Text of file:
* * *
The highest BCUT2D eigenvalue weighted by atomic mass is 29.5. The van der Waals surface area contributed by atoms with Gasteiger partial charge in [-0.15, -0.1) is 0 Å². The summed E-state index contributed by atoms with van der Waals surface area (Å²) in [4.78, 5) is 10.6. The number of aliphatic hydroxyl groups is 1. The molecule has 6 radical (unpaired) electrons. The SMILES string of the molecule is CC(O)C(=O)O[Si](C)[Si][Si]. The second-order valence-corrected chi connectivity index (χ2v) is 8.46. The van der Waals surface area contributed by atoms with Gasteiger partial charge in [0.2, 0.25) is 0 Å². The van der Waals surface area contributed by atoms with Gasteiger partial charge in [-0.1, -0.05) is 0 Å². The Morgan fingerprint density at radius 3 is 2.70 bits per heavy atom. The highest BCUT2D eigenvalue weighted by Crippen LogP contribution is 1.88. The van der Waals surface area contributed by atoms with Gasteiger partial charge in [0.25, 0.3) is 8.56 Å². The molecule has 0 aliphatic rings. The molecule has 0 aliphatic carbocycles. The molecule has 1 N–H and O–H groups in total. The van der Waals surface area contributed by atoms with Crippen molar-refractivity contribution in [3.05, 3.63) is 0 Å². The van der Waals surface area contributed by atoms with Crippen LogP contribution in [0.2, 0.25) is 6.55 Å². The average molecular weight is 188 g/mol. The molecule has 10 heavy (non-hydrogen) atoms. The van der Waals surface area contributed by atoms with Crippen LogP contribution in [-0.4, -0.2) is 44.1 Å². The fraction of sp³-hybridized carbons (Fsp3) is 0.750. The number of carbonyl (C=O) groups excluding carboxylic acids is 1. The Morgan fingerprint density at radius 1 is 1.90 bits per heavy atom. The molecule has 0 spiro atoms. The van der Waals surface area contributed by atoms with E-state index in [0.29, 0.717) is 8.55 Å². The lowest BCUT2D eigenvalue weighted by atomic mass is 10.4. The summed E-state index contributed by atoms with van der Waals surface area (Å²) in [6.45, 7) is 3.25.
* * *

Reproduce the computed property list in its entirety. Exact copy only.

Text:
The highest BCUT2D eigenvalue weighted by atomic mass is 29.5. The van der Waals surface area contributed by atoms with Gasteiger partial charge in [-0.15, -0.1) is 0 Å². The summed E-state index contributed by atoms with van der Waals surface area (Å²) in [4.78, 5) is 10.6. The number of aliphatic hydroxyl groups is 1. The molecule has 6 radical (unpaired) electrons. The SMILES string of the molecule is CC(O)C(=O)O[Si](C)[Si][Si]. The second-order valence-corrected chi connectivity index (χ2v) is 8.46. The van der Waals surface area contributed by atoms with Gasteiger partial charge in [0.2, 0.25) is 0 Å². The van der Waals surface area contributed by atoms with Gasteiger partial charge in [-0.1, -0.05) is 0 Å². The Morgan fingerprint density at radius 3 is 2.70 bits per heavy atom. The highest BCUT2D eigenvalue weighted by Crippen LogP contribution is 1.88. The van der Waals surface area contributed by atoms with Gasteiger partial charge in [0.25, 0.3) is 8.56 Å². The molecule has 0 aliphatic rings. The molecule has 0 aliphatic carbocycles. The molecule has 1 N–H and O–H groups in total. The van der Waals surface area contributed by atoms with Crippen molar-refractivity contribution in [3.05, 3.63) is 0 Å². The van der Waals surface area contributed by atoms with Crippen LogP contribution in [0.2, 0.25) is 6.55 Å². The average molecular weight is 188 g/mol. The molecule has 10 heavy (non-hydrogen) atoms. The van der Waals surface area contributed by atoms with Crippen LogP contribution in [-0.4, -0.2) is 44.1 Å². The fraction of sp³-hybridized carbons (Fsp3) is 0.750. The number of carbonyl (C=O) groups excluding carboxylic acids is 1. The Morgan fingerprint density at radius 1 is 1.90 bits per heavy atom. The molecule has 0 spiro atoms. The van der Waals surface area contributed by atoms with E-state index in [0.29, 0.717) is 8.55 Å². The lowest BCUT2D eigenvalue weighted by atomic mass is 10.4. The summed E-state index contributed by atoms with van der Waals surface area (Å²) in [6.45, 7) is 3.25.